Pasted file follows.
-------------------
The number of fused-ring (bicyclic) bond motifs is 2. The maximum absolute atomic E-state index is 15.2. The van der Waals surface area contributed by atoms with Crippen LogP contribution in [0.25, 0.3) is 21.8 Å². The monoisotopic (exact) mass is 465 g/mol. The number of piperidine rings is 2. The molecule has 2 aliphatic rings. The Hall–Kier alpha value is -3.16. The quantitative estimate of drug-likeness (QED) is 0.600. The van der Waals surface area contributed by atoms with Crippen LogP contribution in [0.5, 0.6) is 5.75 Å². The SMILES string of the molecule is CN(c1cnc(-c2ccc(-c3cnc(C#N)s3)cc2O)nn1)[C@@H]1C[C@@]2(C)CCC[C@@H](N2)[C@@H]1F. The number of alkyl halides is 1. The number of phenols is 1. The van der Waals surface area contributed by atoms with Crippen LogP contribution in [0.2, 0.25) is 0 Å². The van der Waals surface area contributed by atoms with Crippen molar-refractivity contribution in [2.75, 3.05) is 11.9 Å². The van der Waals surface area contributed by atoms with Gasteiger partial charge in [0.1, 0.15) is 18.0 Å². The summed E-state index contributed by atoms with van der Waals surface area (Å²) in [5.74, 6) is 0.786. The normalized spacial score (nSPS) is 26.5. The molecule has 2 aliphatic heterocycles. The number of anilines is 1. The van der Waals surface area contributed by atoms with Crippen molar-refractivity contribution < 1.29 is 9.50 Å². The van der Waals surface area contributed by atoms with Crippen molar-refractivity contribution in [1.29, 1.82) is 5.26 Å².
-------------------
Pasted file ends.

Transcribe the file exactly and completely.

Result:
The number of fused-ring (bicyclic) bond motifs is 2. The maximum absolute atomic E-state index is 15.2. The van der Waals surface area contributed by atoms with Crippen LogP contribution in [0.25, 0.3) is 21.8 Å². The monoisotopic (exact) mass is 465 g/mol. The number of piperidine rings is 2. The molecule has 2 aliphatic rings. The Hall–Kier alpha value is -3.16. The quantitative estimate of drug-likeness (QED) is 0.600. The van der Waals surface area contributed by atoms with Crippen LogP contribution in [0.5, 0.6) is 5.75 Å². The SMILES string of the molecule is CN(c1cnc(-c2ccc(-c3cnc(C#N)s3)cc2O)nn1)[C@@H]1C[C@@]2(C)CCC[C@@H](N2)[C@@H]1F. The number of alkyl halides is 1. The number of phenols is 1. The van der Waals surface area contributed by atoms with Crippen LogP contribution in [0.2, 0.25) is 0 Å². The van der Waals surface area contributed by atoms with Crippen molar-refractivity contribution in [2.75, 3.05) is 11.9 Å². The van der Waals surface area contributed by atoms with Gasteiger partial charge in [0.1, 0.15) is 18.0 Å². The summed E-state index contributed by atoms with van der Waals surface area (Å²) in [5.74, 6) is 0.786. The normalized spacial score (nSPS) is 26.5. The molecule has 2 aliphatic heterocycles. The number of anilines is 1. The van der Waals surface area contributed by atoms with Crippen molar-refractivity contribution < 1.29 is 9.50 Å². The van der Waals surface area contributed by atoms with Crippen molar-refractivity contribution in [1.29, 1.82) is 5.26 Å².